Remdesivir is an injectable drug | Representational image: Flickr
Remdesivir is an injectable drug | Representational image: Flickr
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New Delhi: Data from Gilead, the pharma company producing the drug remdesivir, shows that the use of the drug on Covid-19 patients was associated with significantly improved clinical recovery and a 62 per cent reduction in the risk of mortality compared to standard of care.

The data, released Friday, includes results from 312 patients from Phase III of Gilead’s SIMPLE-Severe trial, which seeks to establish safety and efficacy of the drug, and a separate real-world retrospective cohort of 818 patients with similar characteristics and disease severity as the study.

“The analysis demonstrated that remdesivir treatment was associated with significantly improved clinical recovery and a 62 per cent reduction in the risk of mortality compared to standard of care. Findings from the comparative analysis showed that 74.4 per cent of remdesivir-treated patients recovered by Day 14 versus 59.0 per cent of patients receiving standard of care,” said Gilead in a statement.

However, the company stressed that while the findings were “important”, they needed to be confirmed through clinical trials.

Remdesivir is an investigational drug which hasn’t yet been approved by the Federal Drug Agency. In India, the Ministry of Health and Family Welfare permitted its use under Emergency Use Authorisation for moderate patients.

However, in the first phase of its review, India reduced the remdesivir dosage in clinical management protocol following reports of liver toxicity. The dosage was reduced from six to five days.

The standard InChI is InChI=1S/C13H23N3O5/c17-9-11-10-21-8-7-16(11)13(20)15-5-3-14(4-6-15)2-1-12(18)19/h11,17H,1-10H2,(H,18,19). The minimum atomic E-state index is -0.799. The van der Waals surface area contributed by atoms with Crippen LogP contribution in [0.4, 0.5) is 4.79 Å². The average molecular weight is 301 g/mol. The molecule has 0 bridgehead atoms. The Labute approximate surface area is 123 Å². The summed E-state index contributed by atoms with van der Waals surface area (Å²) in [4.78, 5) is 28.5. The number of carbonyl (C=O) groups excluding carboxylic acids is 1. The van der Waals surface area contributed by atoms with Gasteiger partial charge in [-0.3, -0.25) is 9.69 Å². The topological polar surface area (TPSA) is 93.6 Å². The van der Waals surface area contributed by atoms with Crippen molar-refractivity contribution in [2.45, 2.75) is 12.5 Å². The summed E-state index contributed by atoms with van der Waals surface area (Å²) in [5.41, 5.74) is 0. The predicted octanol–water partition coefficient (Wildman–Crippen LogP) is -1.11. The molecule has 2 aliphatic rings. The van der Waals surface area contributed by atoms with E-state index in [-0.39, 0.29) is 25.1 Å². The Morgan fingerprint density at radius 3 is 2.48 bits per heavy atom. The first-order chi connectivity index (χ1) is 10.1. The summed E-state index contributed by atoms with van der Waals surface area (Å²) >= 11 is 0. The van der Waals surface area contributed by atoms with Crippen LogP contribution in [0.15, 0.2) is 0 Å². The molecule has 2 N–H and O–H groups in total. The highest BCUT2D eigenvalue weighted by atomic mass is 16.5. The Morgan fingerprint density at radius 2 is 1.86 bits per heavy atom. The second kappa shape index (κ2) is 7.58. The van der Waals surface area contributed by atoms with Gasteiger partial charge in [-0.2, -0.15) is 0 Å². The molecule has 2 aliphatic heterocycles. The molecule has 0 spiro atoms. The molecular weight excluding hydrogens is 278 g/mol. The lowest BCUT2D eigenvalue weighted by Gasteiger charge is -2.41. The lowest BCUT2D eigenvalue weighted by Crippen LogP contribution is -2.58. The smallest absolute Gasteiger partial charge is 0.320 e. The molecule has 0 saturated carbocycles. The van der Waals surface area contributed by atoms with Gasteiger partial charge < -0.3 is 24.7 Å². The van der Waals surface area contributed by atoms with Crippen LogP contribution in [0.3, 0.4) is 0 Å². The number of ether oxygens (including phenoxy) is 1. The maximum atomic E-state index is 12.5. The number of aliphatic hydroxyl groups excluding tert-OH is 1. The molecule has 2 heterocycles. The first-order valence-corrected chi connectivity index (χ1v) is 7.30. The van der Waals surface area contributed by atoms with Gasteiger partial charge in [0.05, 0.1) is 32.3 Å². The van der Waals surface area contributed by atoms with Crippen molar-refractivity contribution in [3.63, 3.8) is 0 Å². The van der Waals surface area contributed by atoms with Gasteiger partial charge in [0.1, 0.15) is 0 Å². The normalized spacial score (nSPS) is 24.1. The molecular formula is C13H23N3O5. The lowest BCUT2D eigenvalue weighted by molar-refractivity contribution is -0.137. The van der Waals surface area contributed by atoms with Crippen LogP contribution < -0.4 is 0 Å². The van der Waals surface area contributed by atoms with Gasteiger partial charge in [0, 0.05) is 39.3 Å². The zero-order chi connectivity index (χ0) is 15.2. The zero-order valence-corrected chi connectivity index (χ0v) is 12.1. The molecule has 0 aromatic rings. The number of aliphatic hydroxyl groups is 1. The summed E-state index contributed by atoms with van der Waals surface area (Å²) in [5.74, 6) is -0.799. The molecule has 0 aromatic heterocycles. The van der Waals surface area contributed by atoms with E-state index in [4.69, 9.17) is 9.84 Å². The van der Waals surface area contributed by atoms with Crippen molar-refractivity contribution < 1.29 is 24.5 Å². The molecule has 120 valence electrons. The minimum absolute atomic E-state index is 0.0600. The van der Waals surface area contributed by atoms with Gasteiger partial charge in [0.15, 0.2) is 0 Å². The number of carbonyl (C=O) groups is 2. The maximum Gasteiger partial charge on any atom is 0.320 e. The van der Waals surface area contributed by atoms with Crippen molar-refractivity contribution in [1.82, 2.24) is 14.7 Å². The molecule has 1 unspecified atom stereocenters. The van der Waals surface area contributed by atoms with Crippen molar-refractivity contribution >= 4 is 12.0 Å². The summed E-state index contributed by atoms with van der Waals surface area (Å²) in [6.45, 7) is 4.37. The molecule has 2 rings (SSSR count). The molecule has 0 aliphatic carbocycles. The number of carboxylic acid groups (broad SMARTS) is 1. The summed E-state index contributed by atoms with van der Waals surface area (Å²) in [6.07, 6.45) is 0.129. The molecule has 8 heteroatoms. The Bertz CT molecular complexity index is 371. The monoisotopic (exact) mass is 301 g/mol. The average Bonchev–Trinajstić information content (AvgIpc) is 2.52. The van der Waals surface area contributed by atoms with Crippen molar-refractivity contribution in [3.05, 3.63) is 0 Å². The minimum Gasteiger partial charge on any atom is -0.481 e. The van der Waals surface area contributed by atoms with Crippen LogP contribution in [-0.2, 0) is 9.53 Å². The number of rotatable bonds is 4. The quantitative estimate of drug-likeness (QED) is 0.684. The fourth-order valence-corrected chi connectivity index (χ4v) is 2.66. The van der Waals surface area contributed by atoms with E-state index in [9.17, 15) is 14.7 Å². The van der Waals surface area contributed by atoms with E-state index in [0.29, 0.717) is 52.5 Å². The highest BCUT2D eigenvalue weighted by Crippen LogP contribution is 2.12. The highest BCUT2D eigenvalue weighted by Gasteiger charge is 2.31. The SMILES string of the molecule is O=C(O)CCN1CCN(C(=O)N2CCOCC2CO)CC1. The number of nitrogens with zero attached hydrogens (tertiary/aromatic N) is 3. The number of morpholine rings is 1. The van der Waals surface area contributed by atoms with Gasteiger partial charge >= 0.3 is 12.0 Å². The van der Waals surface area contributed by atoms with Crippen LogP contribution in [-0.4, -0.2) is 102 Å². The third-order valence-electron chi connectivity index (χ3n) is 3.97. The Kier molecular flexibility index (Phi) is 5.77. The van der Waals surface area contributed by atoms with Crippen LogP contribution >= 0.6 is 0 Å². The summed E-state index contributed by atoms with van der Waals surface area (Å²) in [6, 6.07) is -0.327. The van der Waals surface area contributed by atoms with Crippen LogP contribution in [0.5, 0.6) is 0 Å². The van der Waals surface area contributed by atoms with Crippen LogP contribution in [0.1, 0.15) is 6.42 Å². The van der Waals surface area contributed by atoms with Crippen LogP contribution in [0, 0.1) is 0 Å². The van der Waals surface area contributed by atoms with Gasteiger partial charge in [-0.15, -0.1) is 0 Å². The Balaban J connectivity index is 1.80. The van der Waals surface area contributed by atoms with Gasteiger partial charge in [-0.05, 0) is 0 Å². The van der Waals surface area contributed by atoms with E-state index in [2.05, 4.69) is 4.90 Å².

Also read: Coronavirus could become resistant to Covid drug remdesivir, study says

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Remdesivir in Covid treatment

Remdesivir is an intravenous drug touted to be promising when it comes to the treatment of Covid-19. It works by inhibiting the coronavirus enzyme that makes copies of the viral Ribonucleic acid (RNA) genome.

In India, the drug is currently administered for five days, with the first dose comprising 200 mg followed by 100 mg doses in the subsequent days.

The drug was first recommended by the US’s National Institute of Allergy and Infectious Diseases (NAID) in April, after a study found that it cut recovery time to 11 days against 15 days on placebo. The preliminary results of this study did not find that remdesivir reduced the mortality rate significantly.

Alternatively, a study conducted by Chinese researchers published in The Lancet said that the benefits of remdesivir were not “statistically significant”, but “patients receiving remdesivir had a numerically faster time to clinical improvement than those receiving placebo among patients with symptom duration of 10 days or less.”


Also read: Remdesivir to HCQ: What works against Covid-19, and what doesn’t


 

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